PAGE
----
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The Cedar Solution

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Published on: May. 2, 2003

Last revision: Nov. 15, 2010

The older we become the more we reflect back to what seemed to be the "good old days." Those days began for me in 1954. I was eleven years old, and my father had rented some creek bottom crop land to raise supplemental feed for the family dairy farm and farrow-to-finish hog operation.

I still remember our first drive to the rented land. We followed a dirt road, which resembled an open ditch more than a road, down steep river hills until we descended to the bottom fields.

That farm, as well as neighboring farms, had been more or less abandoned during the late 1930s and into the 1940s. The former river hill pastureland was still semi-open, but was rapidly being invaded by brush and small eastern red cedars. Some locals had told us that a severe, wind-driven wildfire in 1950 had burned over the entire farm, as well as several neighboring farms. In 1954, scorched trees and blackened stumps were still visible.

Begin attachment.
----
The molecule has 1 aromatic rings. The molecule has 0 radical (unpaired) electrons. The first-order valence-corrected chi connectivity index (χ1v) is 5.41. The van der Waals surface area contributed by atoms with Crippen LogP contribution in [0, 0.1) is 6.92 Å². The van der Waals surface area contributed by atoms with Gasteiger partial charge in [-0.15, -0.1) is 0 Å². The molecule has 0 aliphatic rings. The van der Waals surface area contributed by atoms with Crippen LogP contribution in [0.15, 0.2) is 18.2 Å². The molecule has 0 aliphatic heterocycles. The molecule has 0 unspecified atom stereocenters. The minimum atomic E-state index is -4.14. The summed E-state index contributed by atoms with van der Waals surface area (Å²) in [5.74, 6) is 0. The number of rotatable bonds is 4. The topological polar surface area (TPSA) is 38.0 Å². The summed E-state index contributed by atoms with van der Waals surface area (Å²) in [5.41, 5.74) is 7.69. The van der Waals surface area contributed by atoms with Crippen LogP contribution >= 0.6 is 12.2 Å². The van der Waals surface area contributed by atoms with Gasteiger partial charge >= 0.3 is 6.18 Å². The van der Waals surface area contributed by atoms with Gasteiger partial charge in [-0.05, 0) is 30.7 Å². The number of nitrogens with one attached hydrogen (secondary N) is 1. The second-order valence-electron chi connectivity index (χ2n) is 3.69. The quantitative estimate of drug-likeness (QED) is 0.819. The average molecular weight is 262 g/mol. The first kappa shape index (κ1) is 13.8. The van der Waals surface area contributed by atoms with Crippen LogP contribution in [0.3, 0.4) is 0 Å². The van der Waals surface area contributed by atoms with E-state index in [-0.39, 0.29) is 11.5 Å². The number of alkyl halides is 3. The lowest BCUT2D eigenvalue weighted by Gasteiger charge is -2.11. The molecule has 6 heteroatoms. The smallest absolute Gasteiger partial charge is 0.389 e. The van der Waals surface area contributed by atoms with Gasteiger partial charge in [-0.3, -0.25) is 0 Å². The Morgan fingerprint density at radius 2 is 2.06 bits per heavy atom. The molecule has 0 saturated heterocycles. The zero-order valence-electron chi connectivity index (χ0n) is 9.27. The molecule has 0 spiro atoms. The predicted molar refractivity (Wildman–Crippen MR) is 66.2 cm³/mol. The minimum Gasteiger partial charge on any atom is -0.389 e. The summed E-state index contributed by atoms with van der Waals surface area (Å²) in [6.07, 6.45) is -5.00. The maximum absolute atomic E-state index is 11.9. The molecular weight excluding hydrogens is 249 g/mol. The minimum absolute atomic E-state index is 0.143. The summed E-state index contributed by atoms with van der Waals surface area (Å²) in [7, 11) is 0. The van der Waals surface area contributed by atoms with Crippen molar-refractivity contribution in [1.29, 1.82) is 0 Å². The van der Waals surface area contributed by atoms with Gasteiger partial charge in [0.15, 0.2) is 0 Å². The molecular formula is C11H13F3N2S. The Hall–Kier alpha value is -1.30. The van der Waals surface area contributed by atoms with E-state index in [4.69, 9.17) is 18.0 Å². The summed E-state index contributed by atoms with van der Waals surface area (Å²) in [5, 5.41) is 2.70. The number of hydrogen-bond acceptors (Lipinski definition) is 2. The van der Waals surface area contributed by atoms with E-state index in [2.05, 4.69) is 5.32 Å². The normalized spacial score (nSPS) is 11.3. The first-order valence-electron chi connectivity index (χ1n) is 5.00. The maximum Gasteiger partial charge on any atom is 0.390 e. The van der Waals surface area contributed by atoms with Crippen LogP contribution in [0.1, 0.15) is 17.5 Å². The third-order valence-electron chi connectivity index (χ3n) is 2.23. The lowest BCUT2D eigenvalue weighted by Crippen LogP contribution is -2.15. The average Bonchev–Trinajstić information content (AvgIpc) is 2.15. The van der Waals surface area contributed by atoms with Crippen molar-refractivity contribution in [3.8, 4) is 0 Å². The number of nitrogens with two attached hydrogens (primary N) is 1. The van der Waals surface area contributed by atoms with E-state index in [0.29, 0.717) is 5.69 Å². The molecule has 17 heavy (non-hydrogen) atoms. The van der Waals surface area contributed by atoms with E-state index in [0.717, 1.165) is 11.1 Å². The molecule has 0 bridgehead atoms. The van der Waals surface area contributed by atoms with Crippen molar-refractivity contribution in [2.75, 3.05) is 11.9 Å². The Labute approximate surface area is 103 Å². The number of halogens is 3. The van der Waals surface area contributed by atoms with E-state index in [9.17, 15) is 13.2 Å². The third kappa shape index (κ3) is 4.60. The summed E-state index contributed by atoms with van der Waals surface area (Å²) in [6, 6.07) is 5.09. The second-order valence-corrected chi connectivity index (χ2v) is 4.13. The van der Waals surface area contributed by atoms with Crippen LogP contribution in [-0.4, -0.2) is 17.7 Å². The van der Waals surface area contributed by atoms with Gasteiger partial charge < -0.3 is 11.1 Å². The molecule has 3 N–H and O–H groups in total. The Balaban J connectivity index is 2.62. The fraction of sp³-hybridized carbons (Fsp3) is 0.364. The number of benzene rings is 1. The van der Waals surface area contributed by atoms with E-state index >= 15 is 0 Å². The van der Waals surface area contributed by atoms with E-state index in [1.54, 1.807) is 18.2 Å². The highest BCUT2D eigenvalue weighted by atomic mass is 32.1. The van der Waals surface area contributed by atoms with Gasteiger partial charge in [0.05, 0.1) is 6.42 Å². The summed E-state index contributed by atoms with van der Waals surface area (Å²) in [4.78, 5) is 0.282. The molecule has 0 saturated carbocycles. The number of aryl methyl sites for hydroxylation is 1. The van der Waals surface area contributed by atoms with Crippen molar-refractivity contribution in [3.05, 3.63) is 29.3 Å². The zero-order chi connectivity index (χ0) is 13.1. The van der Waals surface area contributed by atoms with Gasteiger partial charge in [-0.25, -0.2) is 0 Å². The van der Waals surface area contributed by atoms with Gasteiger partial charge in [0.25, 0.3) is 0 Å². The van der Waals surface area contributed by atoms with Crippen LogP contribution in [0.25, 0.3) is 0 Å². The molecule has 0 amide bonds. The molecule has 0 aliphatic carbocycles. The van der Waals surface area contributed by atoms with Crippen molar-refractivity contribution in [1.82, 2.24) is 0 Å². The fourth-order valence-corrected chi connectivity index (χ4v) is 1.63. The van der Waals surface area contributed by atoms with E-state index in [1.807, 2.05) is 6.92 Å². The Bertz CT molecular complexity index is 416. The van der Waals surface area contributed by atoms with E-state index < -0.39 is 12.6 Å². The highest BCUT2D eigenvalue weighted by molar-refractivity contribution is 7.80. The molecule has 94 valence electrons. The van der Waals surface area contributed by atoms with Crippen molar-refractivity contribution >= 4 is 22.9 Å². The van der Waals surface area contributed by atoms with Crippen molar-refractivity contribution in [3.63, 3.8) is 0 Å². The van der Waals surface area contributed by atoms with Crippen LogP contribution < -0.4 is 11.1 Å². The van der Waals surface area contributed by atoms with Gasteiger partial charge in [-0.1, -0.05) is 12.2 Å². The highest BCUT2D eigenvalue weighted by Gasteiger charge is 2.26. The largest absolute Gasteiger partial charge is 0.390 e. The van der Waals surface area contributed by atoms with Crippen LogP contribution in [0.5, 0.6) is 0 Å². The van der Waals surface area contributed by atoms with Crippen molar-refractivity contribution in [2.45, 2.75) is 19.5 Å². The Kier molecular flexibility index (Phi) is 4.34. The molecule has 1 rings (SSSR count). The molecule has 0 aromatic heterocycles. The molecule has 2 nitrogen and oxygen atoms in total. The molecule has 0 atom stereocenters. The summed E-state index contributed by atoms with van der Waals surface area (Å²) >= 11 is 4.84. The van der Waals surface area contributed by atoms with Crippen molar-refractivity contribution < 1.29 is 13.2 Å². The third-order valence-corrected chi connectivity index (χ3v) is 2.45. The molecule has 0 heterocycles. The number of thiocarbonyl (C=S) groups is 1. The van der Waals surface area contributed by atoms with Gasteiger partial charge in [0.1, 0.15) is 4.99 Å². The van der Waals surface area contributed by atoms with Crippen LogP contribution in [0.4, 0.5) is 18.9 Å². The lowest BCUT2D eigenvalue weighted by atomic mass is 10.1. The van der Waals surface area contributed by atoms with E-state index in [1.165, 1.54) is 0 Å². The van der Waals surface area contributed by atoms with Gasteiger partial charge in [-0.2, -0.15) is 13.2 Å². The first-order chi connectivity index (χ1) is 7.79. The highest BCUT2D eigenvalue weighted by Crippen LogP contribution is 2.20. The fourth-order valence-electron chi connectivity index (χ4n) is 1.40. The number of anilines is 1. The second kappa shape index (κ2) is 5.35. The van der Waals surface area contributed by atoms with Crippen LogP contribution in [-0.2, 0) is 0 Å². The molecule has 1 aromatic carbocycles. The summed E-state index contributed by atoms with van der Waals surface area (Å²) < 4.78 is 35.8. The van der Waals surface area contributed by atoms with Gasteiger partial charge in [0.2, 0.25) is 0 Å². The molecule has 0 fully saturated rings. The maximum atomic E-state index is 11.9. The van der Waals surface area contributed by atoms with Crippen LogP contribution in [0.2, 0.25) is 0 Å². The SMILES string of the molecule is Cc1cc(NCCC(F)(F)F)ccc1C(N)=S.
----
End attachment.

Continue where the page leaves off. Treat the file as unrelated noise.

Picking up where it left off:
As I became more familiar with the farm, I was especially impressed with its abundance of rabbits and its tremendous quail population. I enjoyed many exciting hunts with a terrific old neighbor and friend who would become my life-long outdoors mentor.

I grew up farming with my father and hunting on this land until I left for military service in 1960. Quail were still plentiful in 1960, but eastern red cedar had invaded the steeper hill land to the extent that they impeded visibility for wing-shooting.

My father continued to rent the creek bottom land, but by the time I returned from military service in late 1963, most of the former open hill land had evolved into dense thickets of eastern red cedar with some diversified areas of hardwood brush. The quail population was still reasonably good, thanks to brushy crop field borders and a few semi-open ridge fields. When hunting, you couldn't follow a covey because it invariably ended up in the dense cedar growth.

By the mid-1970s, I had purchased several of the farms formerly rented by my father. Quail numbers on the property had declined considerably, as they had in many other areas of the state.

At first, I wouldn't agree with the concept that my reduced quail population was a result of marginal habitat. After all, the property had about the same amount of cedar-infested areas and intermittent areas of hardwood brush as it had in the 1950s, when we had

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